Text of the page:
Why are options increasing while the semiconductor industry is undergoing consolidation?
The number of options for chipmakers is growing while the number of chipmakers is shrinking. So what does this mean for the semiconductor industry? Short answer: No one is quite sure yet. But a lot more people are beginning to ask that question these days, including investors and analysts.
There are a number of factors at play here. To begin with, there are more nodes to choose from than at anytime in the past, and notably more than one that could work well for any specific application. A 28nm process may suffice for the next several years if price is a consideration, and it actually may be a market advantage if competitors move to finFETs and can’t sell enough volume to warrant the investment. Unlike in the past, when companies could count on everyone moving to the next node every couple years, including their competitors, the market dynamics have shifted considerably.
The addition of FD-SOI at 28nm and now 22nm, along with increased availability of silicon germanium, clouds the issue even further. So now, instead of just choosing between process nodes, chipmakers have to weigh process nodes using bulk CMOS versus nodes using FD-SOI—or other more specialized materials.
There are more choices at each node using the same materials, too. Those may be easier to figure out when focusing on one application in a known market with well-understood use cases, but that’s not so obvious in developing markets such as the IoT. Moreover, it’s much tougher to figure out from one foundry to another. After 40nm, processes began diverging significantly from one foundry to the next. The specs are easy enough to read for sophisticated chipmakers, but the availability of optimized, off-the-shelf IP and EDA tools is much harder to digest.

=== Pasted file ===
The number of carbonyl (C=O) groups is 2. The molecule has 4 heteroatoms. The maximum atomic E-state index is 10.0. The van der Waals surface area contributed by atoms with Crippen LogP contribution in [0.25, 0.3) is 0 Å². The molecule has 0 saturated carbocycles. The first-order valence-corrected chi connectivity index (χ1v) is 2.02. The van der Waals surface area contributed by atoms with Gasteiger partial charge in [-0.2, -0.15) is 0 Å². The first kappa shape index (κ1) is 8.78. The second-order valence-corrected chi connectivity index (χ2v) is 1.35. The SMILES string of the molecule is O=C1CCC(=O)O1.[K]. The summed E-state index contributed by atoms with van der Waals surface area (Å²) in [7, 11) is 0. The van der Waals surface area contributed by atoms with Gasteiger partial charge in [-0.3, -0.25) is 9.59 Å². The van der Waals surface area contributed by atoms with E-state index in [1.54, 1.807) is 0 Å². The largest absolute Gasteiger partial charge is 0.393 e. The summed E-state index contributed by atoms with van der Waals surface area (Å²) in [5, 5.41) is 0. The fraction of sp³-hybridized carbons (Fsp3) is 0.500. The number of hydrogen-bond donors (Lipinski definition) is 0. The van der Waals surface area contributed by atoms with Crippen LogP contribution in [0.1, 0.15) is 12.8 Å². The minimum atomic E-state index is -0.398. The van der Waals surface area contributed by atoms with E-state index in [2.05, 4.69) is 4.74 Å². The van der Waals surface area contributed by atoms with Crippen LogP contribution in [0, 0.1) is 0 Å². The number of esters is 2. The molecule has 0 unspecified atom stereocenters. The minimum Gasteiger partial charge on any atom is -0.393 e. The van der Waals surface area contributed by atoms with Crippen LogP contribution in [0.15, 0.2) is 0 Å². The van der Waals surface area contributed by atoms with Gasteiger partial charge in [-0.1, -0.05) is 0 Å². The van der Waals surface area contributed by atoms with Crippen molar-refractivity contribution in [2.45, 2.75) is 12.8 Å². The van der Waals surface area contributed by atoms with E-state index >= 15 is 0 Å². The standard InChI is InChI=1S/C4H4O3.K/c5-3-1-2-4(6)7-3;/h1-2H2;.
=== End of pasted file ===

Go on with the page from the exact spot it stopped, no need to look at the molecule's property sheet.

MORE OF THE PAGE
Add to that more architectural choices—2.5D, 3D, fan-outs, on-chip memory, off-chip memory—along with continued uncertainty over lithography, and the number of variables becomes almost mind-boggling.
Major chipmakers can make almost anything work. Much has been made about the leakage current at 20nm, which prompted foundries to invest billions of dollars in finFETs and begin work on next-generation 3D structures such as gate-all-around FETs and nanowire FETs. Yet some of the highest volume chips in production today, including those used in the leading smartphones, still use 20nm planar technology.
So why all of these choices? The simple answer is that foundries are revving up for new markets such as the IoT and all of its permutations—medical, automotive, home, industrial—where more options need to be explored to see what sticks. Just as there were hundreds of wearable electronics devices on display at the Consumer Electronics Show this year, there are dozens of options being prepared to manufacture them and bring them to market. The most conservative estimates for the IoT are the tens of billions of devices, while the more optimistic are in the hundreds of billions range.
No one expects every idea or process or material to survive. Despite predictions about billions of things talking to other things, the number of companies making those things will consolidate and the number of options for making them will dwindle. But no one wants to be caught without enough options to offer to chipmakers and their customers while that market gets sorted out. Until then, the semiconductor market will likely get even more confusing before the winners are selected. And after that, the industry can take everything it learned and optimize it for PPA and manufacturability, which is what has propelled it forward for the past half century.